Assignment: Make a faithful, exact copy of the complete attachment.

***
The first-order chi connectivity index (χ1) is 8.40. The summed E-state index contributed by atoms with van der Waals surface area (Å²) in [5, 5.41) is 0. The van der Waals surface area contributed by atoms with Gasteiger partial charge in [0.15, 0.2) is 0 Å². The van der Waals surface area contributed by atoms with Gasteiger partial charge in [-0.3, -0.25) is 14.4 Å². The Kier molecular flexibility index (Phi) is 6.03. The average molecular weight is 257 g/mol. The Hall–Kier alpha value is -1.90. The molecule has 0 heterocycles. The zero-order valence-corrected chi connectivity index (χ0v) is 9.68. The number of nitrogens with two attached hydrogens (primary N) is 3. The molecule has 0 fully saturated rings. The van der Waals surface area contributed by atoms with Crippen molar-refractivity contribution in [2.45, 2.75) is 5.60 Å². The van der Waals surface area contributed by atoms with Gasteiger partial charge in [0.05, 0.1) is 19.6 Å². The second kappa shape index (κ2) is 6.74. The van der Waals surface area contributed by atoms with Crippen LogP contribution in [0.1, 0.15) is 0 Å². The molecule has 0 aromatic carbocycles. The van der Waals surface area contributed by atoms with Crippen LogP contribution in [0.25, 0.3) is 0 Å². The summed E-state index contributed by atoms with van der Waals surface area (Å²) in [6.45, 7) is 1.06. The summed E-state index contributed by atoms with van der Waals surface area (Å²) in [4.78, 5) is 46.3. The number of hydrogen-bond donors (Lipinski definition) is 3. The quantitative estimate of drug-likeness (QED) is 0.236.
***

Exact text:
The first-order chi connectivity index (χ1) is 8.40. The summed E-state index contributed by atoms with van der Waals surface area (Å²) in [5, 5.41) is 0. The van der Waals surface area contributed by atoms with Gasteiger partial charge in [0.15, 0.2) is 0 Å². The van der Waals surface area contributed by atoms with Gasteiger partial charge in [-0.3, -0.25) is 14.4 Å². The Kier molecular flexibility index (Phi) is 6.03. The average molecular weight is 257 g/mol. The Hall–Kier alpha value is -1.90. The molecule has 0 heterocycles. The zero-order valence-corrected chi connectivity index (χ0v) is 9.68. The number of nitrogens with two attached hydrogens (primary N) is 3. The molecule has 0 fully saturated rings. The van der Waals surface area contributed by atoms with Crippen molar-refractivity contribution in [2.45, 2.75) is 5.60 Å². The van der Waals surface area contributed by atoms with Gasteiger partial charge in [0.05, 0.1) is 19.6 Å². The second kappa shape index (κ2) is 6.74. The van der Waals surface area contributed by atoms with Crippen LogP contribution in [0.1, 0.15) is 0 Å². The molecule has 0 aromatic carbocycles. The van der Waals surface area contributed by atoms with Crippen LogP contribution in [0.25, 0.3) is 0 Å². The summed E-state index contributed by atoms with van der Waals surface area (Å²) in [6.45, 7) is 1.06. The summed E-state index contributed by atoms with van der Waals surface area (Å²) in [4.78, 5) is 46.3. The number of hydrogen-bond donors (Lipinski definition) is 3. The quantitative estimate of drug-likeness (QED) is 0.236.